| 2 September 2010
Discoveries in Syria reveal ancient trade routes to Nile
An academic excavation team said it had uncovered artifacts which indicate that an ancient Bronze Age kingdom in northern Syria had strong international trade relations with Nile river dynasties.
Peter Pfalzner, a professor at the University of Tuebingen (Germany) and head of a joint German-Syrian archeology team, said that gifts originating from the Nile Valley and Mesopotamia were discovered in burial chambers at the ruins of a once royal city near what is now the Syrian city of Aleppo. He believes the ancient kingdom enjoyed great wealth and wider international trade than previously thought.
The Qatna Kingdom wielded an extensive regional influence during its peak, from 2200 BCE until 2000 BCE. Pfalzner said that about 50 ancient gifts dating back to the late Bronze era (1650-1600 BCE) were found in his latest dig, including a gold and lapis bracelet, a sheet of gold with a depiction of a palm tree, a small crystal jar, and a stone statue of a hippopotamus of Egyptian origin.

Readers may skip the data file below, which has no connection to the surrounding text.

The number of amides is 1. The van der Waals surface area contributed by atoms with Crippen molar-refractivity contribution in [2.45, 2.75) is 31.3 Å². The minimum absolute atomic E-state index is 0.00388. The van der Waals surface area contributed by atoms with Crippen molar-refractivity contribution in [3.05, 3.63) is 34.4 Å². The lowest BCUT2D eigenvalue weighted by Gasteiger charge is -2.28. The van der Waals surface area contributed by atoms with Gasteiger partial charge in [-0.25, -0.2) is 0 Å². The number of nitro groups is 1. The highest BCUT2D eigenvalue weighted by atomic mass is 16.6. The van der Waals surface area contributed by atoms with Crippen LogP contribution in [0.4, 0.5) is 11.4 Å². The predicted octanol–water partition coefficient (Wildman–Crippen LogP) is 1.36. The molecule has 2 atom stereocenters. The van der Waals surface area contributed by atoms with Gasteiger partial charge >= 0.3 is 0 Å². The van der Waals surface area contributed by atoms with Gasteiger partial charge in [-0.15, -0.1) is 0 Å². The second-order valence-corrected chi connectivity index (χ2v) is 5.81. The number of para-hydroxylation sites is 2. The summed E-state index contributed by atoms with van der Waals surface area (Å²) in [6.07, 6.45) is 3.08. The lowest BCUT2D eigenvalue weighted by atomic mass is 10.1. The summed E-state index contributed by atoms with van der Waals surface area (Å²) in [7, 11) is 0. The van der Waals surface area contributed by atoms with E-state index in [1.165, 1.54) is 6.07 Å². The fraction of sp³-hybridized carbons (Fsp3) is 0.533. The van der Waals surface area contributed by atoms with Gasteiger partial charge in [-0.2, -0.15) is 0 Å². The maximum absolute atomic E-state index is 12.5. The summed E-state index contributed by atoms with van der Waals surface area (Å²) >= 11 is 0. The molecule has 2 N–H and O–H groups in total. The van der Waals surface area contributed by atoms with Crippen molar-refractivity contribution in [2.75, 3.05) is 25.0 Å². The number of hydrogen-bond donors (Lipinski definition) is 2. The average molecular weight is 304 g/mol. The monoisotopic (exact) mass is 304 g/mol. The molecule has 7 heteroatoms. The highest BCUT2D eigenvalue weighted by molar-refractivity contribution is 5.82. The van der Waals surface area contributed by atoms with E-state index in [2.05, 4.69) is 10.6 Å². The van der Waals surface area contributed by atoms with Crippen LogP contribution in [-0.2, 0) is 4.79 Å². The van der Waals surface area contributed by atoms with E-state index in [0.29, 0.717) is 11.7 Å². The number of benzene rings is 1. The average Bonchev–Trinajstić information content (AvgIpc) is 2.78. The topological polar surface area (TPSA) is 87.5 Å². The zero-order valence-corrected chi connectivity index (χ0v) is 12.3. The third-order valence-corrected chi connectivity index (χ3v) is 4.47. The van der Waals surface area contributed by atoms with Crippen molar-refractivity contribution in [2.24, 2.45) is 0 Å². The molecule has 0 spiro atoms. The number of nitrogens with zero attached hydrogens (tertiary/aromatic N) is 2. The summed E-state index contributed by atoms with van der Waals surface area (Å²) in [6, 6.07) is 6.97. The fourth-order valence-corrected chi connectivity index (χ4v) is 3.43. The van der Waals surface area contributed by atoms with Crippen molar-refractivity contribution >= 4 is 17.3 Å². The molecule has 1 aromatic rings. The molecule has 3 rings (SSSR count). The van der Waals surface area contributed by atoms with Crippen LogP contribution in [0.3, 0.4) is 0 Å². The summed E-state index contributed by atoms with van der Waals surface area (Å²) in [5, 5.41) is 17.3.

Source: Monsters & Critics (26 August 2010)
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